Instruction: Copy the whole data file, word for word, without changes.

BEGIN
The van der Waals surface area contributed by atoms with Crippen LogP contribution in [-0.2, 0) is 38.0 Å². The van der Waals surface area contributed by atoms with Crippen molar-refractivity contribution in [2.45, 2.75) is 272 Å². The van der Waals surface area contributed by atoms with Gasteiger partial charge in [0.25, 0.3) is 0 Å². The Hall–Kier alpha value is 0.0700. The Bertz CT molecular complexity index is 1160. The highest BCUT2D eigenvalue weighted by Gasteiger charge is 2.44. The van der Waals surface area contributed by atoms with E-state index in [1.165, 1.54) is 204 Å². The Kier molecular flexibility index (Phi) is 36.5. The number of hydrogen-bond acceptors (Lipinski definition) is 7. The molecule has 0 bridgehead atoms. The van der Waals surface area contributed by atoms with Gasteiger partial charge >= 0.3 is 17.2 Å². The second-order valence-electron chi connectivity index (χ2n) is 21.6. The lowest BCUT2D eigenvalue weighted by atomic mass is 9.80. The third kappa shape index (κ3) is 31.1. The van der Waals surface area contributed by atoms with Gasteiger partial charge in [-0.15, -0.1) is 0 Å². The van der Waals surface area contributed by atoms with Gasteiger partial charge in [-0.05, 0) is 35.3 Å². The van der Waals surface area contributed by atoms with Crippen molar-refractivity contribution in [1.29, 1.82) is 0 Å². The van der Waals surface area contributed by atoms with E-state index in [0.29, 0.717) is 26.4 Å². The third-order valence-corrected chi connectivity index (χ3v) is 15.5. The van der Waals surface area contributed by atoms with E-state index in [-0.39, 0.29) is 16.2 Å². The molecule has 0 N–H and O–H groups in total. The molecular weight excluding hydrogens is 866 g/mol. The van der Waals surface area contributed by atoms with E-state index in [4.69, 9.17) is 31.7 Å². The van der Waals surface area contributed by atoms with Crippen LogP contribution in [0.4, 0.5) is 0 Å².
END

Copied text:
The van der Waals surface area contributed by atoms with Crippen LogP contribution in [-0.2, 0) is 38.0 Å². The van der Waals surface area contributed by atoms with Crippen molar-refractivity contribution in [2.45, 2.75) is 272 Å². The van der Waals surface area contributed by atoms with Gasteiger partial charge in [0.25, 0.3) is 0 Å². The Hall–Kier alpha value is 0.0700. The Bertz CT molecular complexity index is 1160. The highest BCUT2D eigenvalue weighted by Gasteiger charge is 2.44. The van der Waals surface area contributed by atoms with E-state index in [1.165, 1.54) is 204 Å². The Kier molecular flexibility index (Phi) is 36.5. The number of hydrogen-bond acceptors (Lipinski definition) is 7. The molecule has 0 bridgehead atoms. The van der Waals surface area contributed by atoms with Gasteiger partial charge >= 0.3 is 17.2 Å². The second-order valence-electron chi connectivity index (χ2n) is 21.6. The lowest BCUT2D eigenvalue weighted by atomic mass is 9.80. The third kappa shape index (κ3) is 31.1. The van der Waals surface area contributed by atoms with Gasteiger partial charge in [-0.15, -0.1) is 0 Å². The van der Waals surface area contributed by atoms with Gasteiger partial charge in [-0.05, 0) is 35.3 Å². The van der Waals surface area contributed by atoms with Crippen molar-refractivity contribution in [1.29, 1.82) is 0 Å². The van der Waals surface area contributed by atoms with E-state index in [0.29, 0.717) is 26.4 Å². The third-order valence-corrected chi connectivity index (χ3v) is 15.5. The van der Waals surface area contributed by atoms with E-state index in [-0.39, 0.29) is 16.2 Å². The molecule has 0 N–H and O–H groups in total. The molecular weight excluding hydrogens is 866 g/mol. The van der Waals surface area contributed by atoms with E-state index in [4.69, 9.17) is 31.7 Å². The van der Waals surface area contributed by atoms with Crippen LogP contribution in [0.4, 0.5) is 0 Å².